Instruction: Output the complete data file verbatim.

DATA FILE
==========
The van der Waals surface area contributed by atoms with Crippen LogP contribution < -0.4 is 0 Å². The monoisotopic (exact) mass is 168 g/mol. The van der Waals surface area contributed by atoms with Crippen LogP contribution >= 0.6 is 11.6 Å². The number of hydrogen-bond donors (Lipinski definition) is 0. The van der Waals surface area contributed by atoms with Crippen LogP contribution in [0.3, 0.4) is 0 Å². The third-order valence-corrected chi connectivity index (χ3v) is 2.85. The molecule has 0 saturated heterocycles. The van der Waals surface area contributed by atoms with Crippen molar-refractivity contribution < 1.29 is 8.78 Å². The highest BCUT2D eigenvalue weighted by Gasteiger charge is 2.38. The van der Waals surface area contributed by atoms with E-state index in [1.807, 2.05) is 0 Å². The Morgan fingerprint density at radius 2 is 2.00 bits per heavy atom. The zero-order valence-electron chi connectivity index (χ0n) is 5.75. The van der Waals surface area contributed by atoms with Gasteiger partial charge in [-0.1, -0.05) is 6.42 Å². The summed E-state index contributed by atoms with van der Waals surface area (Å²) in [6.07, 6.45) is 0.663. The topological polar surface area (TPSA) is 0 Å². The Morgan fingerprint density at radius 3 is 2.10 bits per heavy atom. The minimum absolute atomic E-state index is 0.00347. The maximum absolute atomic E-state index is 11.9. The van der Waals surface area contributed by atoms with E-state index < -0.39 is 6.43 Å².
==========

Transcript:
The van der Waals surface area contributed by atoms with Crippen LogP contribution < -0.4 is 0 Å². The monoisotopic (exact) mass is 168 g/mol. The van der Waals surface area contributed by atoms with Crippen LogP contribution >= 0.6 is 11.6 Å². The number of hydrogen-bond donors (Lipinski definition) is 0. The van der Waals surface area contributed by atoms with Crippen LogP contribution in [0.3, 0.4) is 0 Å². The third-order valence-corrected chi connectivity index (χ3v) is 2.85. The molecule has 0 saturated heterocycles. The van der Waals surface area contributed by atoms with Crippen molar-refractivity contribution < 1.29 is 8.78 Å². The highest BCUT2D eigenvalue weighted by Gasteiger charge is 2.38. The van der Waals surface area contributed by atoms with E-state index in [1.807, 2.05) is 0 Å². The Morgan fingerprint density at radius 2 is 2.00 bits per heavy atom. The zero-order valence-electron chi connectivity index (χ0n) is 5.75. The van der Waals surface area contributed by atoms with Gasteiger partial charge in [-0.1, -0.05) is 6.42 Å². The summed E-state index contributed by atoms with van der Waals surface area (Å²) in [6.07, 6.45) is 0.663. The topological polar surface area (TPSA) is 0 Å². The Morgan fingerprint density at radius 3 is 2.10 bits per heavy atom. The minimum absolute atomic E-state index is 0.00347. The maximum absolute atomic E-state index is 11.9. The van der Waals surface area contributed by atoms with E-state index < -0.39 is 6.43 Å².